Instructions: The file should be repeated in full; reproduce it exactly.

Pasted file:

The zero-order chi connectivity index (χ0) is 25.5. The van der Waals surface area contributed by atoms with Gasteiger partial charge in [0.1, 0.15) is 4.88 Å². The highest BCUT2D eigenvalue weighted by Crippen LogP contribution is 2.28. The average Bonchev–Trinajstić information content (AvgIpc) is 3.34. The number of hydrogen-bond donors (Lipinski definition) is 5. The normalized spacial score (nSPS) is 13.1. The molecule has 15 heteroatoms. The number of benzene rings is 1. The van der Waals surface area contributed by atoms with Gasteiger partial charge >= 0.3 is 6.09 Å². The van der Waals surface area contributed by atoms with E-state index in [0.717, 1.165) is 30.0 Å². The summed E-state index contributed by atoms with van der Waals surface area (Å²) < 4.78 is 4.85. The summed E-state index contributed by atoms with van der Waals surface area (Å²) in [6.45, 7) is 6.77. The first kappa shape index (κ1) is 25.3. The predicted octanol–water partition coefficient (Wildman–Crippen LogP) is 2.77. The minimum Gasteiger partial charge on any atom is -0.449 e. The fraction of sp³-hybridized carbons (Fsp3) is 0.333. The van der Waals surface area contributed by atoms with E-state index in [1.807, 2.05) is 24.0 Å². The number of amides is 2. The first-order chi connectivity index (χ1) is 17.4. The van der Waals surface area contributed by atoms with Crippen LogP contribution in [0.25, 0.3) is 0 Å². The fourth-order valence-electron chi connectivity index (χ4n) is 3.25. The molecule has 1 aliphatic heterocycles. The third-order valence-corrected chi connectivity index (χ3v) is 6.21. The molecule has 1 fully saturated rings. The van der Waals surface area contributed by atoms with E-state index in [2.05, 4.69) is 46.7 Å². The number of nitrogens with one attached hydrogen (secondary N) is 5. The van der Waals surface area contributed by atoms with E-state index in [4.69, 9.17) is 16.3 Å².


The zero-order chi connectivity index (χ0) is 25.5. The van der Waals surface area contributed by atoms with Gasteiger partial charge in [0.1, 0.15) is 4.88 Å². The highest BCUT2D eigenvalue weighted by Crippen LogP contribution is 2.28. The average Bonchev–Trinajstić information content (AvgIpc) is 3.34. The number of hydrogen-bond donors (Lipinski definition) is 5. The normalized spacial score (nSPS) is 13.1. The molecule has 15 heteroatoms. The number of benzene rings is 1. The van der Waals surface area contributed by atoms with Gasteiger partial charge >= 0.3 is 6.09 Å². The van der Waals surface area contributed by atoms with E-state index in [0.717, 1.165) is 30.0 Å². The summed E-state index contributed by atoms with van der Waals surface area (Å²) < 4.78 is 4.85. The summed E-state index contributed by atoms with van der Waals surface area (Å²) in [6.45, 7) is 6.77. The first kappa shape index (κ1) is 25.3. The predicted octanol–water partition coefficient (Wildman–Crippen LogP) is 2.77. The minimum Gasteiger partial charge on any atom is -0.449 e. The fraction of sp³-hybridized carbons (Fsp3) is 0.333. The van der Waals surface area contributed by atoms with E-state index in [1.807, 2.05) is 24.0 Å². The number of amides is 2. The first-order chi connectivity index (χ1) is 17.4. The van der Waals surface area contributed by atoms with Crippen LogP contribution in [0.25, 0.3) is 0 Å². The fourth-order valence-electron chi connectivity index (χ4n) is 3.25. The molecule has 1 aliphatic heterocycles. The third-order valence-corrected chi connectivity index (χ3v) is 6.21. The molecule has 1 fully saturated rings. The van der Waals surface area contributed by atoms with E-state index in [2.05, 4.69) is 46.7 Å². The number of nitrogens with one attached hydrogen (secondary N) is 5. The van der Waals surface area contributed by atoms with E-state index in [4.69, 9.17) is 16.3 Å².